Mehrabian’s Communications Theory

Albert Mehrabian (born 1939, currently Professor Emeritus of Psychology, UCLA), has become known best by his publications on the relative importance of verbal and nonverbal messages. His findings on inconsistent messages of feelings and attitudes have been quoted throughout human communication seminars worldwide, and have also become known as the 7%-38%-55% Rule. 

Three elements of communication – and the “7%-38%-55% Rule”
In his studies, Mehrabian (1971) comes to two conclusions. Firstly, that there are basically three elements in any face-to-face communication:

  1. words,
  2. tone of voice and
  3. facial expression

and secondly, the non-verbal elements are particularly important for communicating feelings and attitude, especially when they are incongruent: if words disagree with the tone of voice and facial expression, people tend to believe the tonality and facial expression. It is emphatically not the case that non-verbal elements in all senses convey the bulk of the message, though this is how his conclusions are frequently quoted. When delivering a lecture or presentation, for instance, the textual content of the lecture is delivered entirely verbally, but non-verbal cues are very important in conveying the speakers attitude towards their words, notably their belief or conviction.

Attitudes and congruence
According to Mehrabian, these three elements account differently for our liking for the person who puts forward a message concerning their feelings: words account for 7%, tone of voice accounts for 38%, and body language accounts for 55% of the liking. They are often abbreviated as the “3 Vs” for Verbal, Vocal & Visual. For effective and meaningful communication about emotions, these three parts of the message need to support each other – they have to be “congruent”. In case of any “incongruence”, the receiver of the message might be irritated by two messages coming from two different channels, giving cues in two different directions. The following example should help illustrate incongruence in verbal and non-verbal communication. Verbal: “I do not have a problem with you!” Non-Verbal: person avoids eye-contact, looks anxious, has a closed body language, etc. It becomes more likely that the receiver will trust the predominant form of communication, which to Mehrabian’s findings is non-verbal (38 + 55 %), rather than the literal meaning of the words (7 %). It is important to say that in the respective study, Mehrabian conducted experiments dealing with communications of feelings and attitudes (i.e., like-dislike), and that the above, disproportionate influence of tone of voice and body language becomes effective only when the situation is ambiguous. Such ambiguity appears mostly when the words spoken are inconsistent with the tone of voice or body language of the speaker (sender).

Misinterpretation of Mehrabian’s rule
This “7%-38%-55% Rule” has been overly interpreted in such a way, that some people claim that in any communication situation, the meaning of a message was being transported mostly by non-verbal cues, not by the meaning of words. This generalization, from the initially very specific conditions in his experiments, is the basic mistake around “Mehrabian’s rule”, and on his webpage Mehrabian clearly states this: (…) Total Liking = 7% Verbal Liking + 38% Vocal Liking + 55% Facial Liking: Please note that this and other equations regarding relative importance of verbal and nonverbal messages were derived from experiments dealing with communications of feelings and attitudes (i.e., like-dislike). Unless a communicator is talking about their feelings or attitudes, these equations are not applicable. Also see references 286 and 305 in Silent Messages — these are the original sources of my findings. (…)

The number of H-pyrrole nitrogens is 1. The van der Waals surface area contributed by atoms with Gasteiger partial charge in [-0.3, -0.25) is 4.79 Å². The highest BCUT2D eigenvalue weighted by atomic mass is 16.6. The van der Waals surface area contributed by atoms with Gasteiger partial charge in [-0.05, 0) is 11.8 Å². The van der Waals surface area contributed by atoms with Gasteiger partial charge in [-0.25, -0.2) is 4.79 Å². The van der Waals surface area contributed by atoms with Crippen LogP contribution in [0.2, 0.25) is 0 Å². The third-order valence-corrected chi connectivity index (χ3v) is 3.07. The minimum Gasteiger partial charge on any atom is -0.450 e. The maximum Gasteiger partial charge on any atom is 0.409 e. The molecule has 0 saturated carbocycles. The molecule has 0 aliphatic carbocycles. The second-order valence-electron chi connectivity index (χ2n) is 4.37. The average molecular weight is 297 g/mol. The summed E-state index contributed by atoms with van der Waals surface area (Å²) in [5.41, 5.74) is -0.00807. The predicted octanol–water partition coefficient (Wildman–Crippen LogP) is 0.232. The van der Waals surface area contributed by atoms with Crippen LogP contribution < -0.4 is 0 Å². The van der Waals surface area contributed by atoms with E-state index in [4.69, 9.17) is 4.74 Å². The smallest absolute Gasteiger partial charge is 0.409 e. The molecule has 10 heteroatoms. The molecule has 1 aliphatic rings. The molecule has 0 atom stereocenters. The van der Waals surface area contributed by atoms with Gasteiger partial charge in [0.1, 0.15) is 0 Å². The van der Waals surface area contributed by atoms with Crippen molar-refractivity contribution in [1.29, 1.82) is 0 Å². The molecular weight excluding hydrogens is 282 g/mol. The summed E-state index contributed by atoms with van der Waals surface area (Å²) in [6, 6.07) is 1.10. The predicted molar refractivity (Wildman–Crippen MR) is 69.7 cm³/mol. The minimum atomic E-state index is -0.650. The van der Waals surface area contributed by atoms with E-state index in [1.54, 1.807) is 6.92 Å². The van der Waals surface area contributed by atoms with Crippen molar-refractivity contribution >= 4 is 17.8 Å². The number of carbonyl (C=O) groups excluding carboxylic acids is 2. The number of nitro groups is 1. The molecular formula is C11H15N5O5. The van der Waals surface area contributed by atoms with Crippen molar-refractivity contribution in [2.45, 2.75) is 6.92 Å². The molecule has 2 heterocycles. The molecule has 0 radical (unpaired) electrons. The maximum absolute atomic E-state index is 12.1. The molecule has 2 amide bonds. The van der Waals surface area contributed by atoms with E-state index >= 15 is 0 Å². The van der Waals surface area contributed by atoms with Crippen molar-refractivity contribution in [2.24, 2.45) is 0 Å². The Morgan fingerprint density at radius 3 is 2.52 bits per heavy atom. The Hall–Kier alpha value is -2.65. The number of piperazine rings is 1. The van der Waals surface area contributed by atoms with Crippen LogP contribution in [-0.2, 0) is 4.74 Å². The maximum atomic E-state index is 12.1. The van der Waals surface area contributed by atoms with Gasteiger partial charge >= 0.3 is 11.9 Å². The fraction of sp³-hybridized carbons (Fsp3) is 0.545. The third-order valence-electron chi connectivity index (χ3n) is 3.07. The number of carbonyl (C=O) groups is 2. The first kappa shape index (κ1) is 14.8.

Criticism
The “rule” is based on two studies reported in two papers. Both papers dealt with the communication of positive or negative emotions via single spoken words, like “dear” or “terrible”. The first study compared the relative importance of the semantic meaning of the word with the tone of voice, and found that the latter was much more influential. The second study dealt with face expressions (shown in black-and-white photographs) and voice tone (as heard in a tape recording), and found that the relative contributions of the two communication channels had the ration 3 : 2. Mehrabian then combined the results of the two studies to obtain the ratio 7 – 38 – 55. This can be criticized in many ways. First, it is based on the judgment of the meaning of single tape recorded words, i.e. a very artificial context. Second, the figures are obtained by combining results from two different studies which maybe cannot be combined. Third, it relates only to the communication of positive versus negative emotions. Fourth, it relates only to women, as men did not participate in the study. Fifth, other types of nonverbal communication, e.g. body posture, were not included in the studies. Since then, other studies have analysed the relative contribution of verbal and nonverbal signals under more naturalistic situations. Argyle , using video tapes shown to the subjects, analysed the communication of submissive/dominant attitude and found that all types of non-verbal cues combined – especially body posture – had 4.3 times the effect of verbal cues. On the other hand, a study by Hsee et al., dealing with the communication of happy/sad mood, found that hearing words spoken in a “flat” voice was about 4 times more influential than facial expressions seen in a film with no sound. Thus, different studies may reach very different conclusions dependent on the precise set-up.


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